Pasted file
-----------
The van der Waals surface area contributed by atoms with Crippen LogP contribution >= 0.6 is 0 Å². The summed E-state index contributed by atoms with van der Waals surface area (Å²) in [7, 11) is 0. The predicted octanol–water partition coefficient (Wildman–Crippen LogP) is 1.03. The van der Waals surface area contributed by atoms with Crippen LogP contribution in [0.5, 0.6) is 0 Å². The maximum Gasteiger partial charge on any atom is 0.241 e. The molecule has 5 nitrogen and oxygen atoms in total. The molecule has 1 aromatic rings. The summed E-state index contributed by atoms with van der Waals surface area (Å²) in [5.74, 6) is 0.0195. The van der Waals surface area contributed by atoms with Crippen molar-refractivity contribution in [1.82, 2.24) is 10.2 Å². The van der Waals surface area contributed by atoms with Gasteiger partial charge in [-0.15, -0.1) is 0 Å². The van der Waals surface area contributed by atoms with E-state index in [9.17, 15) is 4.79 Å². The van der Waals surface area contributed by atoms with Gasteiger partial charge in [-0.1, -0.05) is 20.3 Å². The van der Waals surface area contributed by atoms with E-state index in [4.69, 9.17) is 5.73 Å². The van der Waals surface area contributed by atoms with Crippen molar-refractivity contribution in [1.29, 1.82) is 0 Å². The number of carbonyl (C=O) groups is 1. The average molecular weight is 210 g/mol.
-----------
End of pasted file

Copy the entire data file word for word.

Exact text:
The van der Waals surface area contributed by atoms with Crippen LogP contribution >= 0.6 is 0 Å². The summed E-state index contributed by atoms with van der Waals surface area (Å²) in [7, 11) is 0. The predicted octanol–water partition coefficient (Wildman–Crippen LogP) is 1.03. The van der Waals surface area contributed by atoms with Crippen LogP contribution in [0.5, 0.6) is 0 Å². The maximum Gasteiger partial charge on any atom is 0.241 e. The molecule has 5 nitrogen and oxygen atoms in total. The molecule has 1 aromatic rings. The summed E-state index contributed by atoms with van der Waals surface area (Å²) in [5.74, 6) is 0.0195. The van der Waals surface area contributed by atoms with Crippen molar-refractivity contribution in [1.82, 2.24) is 10.2 Å². The van der Waals surface area contributed by atoms with Gasteiger partial charge in [-0.15, -0.1) is 0 Å². The van der Waals surface area contributed by atoms with E-state index in [9.17, 15) is 4.79 Å². The van der Waals surface area contributed by atoms with Gasteiger partial charge in [-0.1, -0.05) is 20.3 Å². The van der Waals surface area contributed by atoms with E-state index in [4.69, 9.17) is 5.73 Å². The van der Waals surface area contributed by atoms with Crippen molar-refractivity contribution in [1.29, 1.82) is 0 Å². The number of carbonyl (C=O) groups is 1. The average molecular weight is 210 g/mol.